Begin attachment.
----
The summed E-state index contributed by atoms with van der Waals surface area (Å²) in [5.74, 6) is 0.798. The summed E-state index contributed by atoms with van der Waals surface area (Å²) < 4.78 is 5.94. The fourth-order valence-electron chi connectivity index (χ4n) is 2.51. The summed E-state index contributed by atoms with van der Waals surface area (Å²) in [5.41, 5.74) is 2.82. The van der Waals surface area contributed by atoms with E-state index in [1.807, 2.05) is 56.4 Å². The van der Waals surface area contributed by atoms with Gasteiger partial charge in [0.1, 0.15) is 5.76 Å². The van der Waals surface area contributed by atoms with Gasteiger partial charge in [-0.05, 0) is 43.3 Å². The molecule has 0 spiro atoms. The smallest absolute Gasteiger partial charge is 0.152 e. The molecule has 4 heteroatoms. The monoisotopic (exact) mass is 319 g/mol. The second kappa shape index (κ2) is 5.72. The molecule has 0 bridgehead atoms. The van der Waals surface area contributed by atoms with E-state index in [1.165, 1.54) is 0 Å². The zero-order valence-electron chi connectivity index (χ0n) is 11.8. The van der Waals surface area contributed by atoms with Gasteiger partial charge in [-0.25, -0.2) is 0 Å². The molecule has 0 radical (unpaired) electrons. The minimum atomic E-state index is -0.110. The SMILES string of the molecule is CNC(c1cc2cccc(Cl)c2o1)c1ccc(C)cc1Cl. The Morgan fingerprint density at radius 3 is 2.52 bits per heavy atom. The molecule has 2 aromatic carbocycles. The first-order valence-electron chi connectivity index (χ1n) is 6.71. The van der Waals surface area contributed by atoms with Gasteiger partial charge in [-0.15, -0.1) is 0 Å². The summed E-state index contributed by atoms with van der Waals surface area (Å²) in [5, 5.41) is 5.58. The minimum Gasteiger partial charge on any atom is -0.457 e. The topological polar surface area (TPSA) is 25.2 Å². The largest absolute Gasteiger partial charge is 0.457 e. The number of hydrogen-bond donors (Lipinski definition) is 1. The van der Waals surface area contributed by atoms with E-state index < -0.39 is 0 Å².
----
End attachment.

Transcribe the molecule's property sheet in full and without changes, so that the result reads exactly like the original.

The summed E-state index contributed by atoms with van der Waals surface area (Å²) in [5.74, 6) is 0.798. The summed E-state index contributed by atoms with van der Waals surface area (Å²) < 4.78 is 5.94. The fourth-order valence-electron chi connectivity index (χ4n) is 2.51. The summed E-state index contributed by atoms with van der Waals surface area (Å²) in [5.41, 5.74) is 2.82. The van der Waals surface area contributed by atoms with E-state index in [1.807, 2.05) is 56.4 Å². The van der Waals surface area contributed by atoms with Gasteiger partial charge in [0.1, 0.15) is 5.76 Å². The van der Waals surface area contributed by atoms with Gasteiger partial charge in [-0.05, 0) is 43.3 Å². The molecule has 0 spiro atoms. The smallest absolute Gasteiger partial charge is 0.152 e. The molecule has 4 heteroatoms. The monoisotopic (exact) mass is 319 g/mol. The second kappa shape index (κ2) is 5.72. The molecule has 0 bridgehead atoms. The van der Waals surface area contributed by atoms with E-state index in [1.165, 1.54) is 0 Å². The zero-order valence-electron chi connectivity index (χ0n) is 11.8. The van der Waals surface area contributed by atoms with Gasteiger partial charge in [-0.25, -0.2) is 0 Å². The molecule has 0 radical (unpaired) electrons. The minimum atomic E-state index is -0.110. The SMILES string of the molecule is CNC(c1cc2cccc(Cl)c2o1)c1ccc(C)cc1Cl. The Morgan fingerprint density at radius 3 is 2.52 bits per heavy atom. The molecule has 2 aromatic carbocycles. The first-order valence-electron chi connectivity index (χ1n) is 6.71. The van der Waals surface area contributed by atoms with Gasteiger partial charge in [-0.15, -0.1) is 0 Å². The summed E-state index contributed by atoms with van der Waals surface area (Å²) in [5, 5.41) is 5.58. The minimum Gasteiger partial charge on any atom is -0.457 e. The topological polar surface area (TPSA) is 25.2 Å². The largest absolute Gasteiger partial charge is 0.457 e. The number of hydrogen-bond donors (Lipinski definition) is 1. The van der Waals surface area contributed by atoms with E-state index < -0.39 is 0 Å².